On 01/12/09 12:33, Aarto Matti wrote:
> I can freely use whitespaces with let command, both "let my_var = 1" and
> "let my_var=1" are equal correct, but something like "set tabstop = 4"
> is impossible. Any reason why there are such restrictions in VimL?
After ":let", whitespace can only happen as part of a single- or
double-quoted string. After ":set", quotes are not used, multiple
option=value operands can be used, and whitespace after the equal sign
terminates the value unless it is backslash-escaped:
:set option = value
is illegal unless 'option' exists as a String option AND 'value' exists
as an option-name, in which case it sets 'option' to the empty string,
and sets 'value' to TRUE if Boolean or displays its present value otherwise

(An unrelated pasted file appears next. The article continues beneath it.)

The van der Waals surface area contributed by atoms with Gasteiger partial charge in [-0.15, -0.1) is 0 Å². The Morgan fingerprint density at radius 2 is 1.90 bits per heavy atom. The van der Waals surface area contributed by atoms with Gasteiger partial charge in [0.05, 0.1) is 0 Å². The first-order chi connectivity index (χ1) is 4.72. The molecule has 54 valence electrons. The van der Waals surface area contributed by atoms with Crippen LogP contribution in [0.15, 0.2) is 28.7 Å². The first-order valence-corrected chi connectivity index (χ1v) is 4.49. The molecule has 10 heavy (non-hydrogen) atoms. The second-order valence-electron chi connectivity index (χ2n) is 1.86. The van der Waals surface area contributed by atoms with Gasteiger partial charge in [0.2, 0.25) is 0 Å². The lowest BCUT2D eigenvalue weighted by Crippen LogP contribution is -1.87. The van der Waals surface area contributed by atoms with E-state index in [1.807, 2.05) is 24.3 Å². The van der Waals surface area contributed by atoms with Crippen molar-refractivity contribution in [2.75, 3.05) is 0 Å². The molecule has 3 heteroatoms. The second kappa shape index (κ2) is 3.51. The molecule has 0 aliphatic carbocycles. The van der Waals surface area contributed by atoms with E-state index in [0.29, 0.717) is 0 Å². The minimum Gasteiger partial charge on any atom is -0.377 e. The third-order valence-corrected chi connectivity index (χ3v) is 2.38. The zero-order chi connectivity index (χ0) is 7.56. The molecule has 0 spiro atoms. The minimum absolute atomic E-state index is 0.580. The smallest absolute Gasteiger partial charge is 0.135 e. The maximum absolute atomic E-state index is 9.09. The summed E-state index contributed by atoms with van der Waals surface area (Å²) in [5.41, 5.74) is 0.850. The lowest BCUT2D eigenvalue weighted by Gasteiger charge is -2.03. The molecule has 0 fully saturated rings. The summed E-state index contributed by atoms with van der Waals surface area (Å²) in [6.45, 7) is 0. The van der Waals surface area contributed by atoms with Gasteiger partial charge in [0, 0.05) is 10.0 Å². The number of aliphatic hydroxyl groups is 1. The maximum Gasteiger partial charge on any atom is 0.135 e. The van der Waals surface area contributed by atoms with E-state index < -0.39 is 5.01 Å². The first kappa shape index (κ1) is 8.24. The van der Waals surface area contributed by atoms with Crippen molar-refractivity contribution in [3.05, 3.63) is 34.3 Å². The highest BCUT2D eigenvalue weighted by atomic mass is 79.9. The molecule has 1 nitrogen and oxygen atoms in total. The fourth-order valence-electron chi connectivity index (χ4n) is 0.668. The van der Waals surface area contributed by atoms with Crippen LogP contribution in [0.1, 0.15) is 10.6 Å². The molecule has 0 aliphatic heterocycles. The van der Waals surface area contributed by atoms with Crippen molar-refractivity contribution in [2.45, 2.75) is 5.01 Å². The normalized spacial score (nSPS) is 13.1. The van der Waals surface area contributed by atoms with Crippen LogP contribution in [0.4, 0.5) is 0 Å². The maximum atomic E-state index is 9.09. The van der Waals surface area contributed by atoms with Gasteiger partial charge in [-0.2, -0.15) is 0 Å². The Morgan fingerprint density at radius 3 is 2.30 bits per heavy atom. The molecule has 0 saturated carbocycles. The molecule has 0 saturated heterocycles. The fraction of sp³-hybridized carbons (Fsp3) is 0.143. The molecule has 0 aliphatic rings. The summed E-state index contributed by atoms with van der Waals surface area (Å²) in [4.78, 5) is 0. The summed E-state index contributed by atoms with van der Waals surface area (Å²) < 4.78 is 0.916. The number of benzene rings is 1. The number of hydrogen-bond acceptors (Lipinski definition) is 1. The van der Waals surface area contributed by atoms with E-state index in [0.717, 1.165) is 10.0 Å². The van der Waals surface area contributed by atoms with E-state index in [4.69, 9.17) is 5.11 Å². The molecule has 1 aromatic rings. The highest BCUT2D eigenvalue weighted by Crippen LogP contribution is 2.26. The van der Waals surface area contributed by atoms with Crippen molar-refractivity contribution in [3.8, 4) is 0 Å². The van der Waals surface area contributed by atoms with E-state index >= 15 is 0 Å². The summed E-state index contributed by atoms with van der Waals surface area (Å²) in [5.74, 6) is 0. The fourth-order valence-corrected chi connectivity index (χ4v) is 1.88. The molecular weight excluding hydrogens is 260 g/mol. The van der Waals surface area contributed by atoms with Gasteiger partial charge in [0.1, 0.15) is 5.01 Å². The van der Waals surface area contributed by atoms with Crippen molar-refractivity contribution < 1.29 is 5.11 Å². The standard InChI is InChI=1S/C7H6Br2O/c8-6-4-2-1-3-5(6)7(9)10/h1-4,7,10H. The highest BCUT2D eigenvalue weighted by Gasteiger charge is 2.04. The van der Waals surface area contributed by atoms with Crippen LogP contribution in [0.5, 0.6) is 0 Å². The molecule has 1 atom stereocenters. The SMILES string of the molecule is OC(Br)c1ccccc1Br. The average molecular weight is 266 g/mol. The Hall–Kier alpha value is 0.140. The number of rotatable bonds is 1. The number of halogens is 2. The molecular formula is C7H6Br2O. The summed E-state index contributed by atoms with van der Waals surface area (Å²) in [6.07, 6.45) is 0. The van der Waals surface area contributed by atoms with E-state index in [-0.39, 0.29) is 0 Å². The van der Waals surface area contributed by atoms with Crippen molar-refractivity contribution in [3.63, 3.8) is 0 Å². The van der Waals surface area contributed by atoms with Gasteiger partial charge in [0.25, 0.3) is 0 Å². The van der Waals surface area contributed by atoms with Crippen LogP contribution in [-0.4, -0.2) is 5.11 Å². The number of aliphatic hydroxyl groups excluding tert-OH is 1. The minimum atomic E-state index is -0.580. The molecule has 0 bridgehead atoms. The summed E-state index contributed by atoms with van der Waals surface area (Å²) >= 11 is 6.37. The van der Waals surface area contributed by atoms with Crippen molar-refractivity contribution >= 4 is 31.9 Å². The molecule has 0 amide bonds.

:set option = "value"
(where 'option' is a String option) sets 'option' to the empty string,
and is followed by a Vim comment starting with a double quote.
:set list listchars=tab:\ \ ,eol:ś
sets Vim to display the end-of-line as ś and tabs normally (as between
one and 'tabstop' spaces), not as ^I (like with the tab: suboption
omitted) and not as something visible.
:set title=\ \ \ \ \ Hello
sets the 'title' option to the word "Hello" preceded by five spaces.
The "tradition" is to use spaces around the = of ":let", the operators
(such as + - * / == ==? != =~ !~ etc.) in expressions, but not after
":set" except of course if backslash-escaped as part of a String value.
I assume that these restrictions are inherited from Vi.
"The first rule of magic is simple. Don't waste your time waving your
hands and hoping when a rock or a club will do."
-- McCloctnik the Lucid
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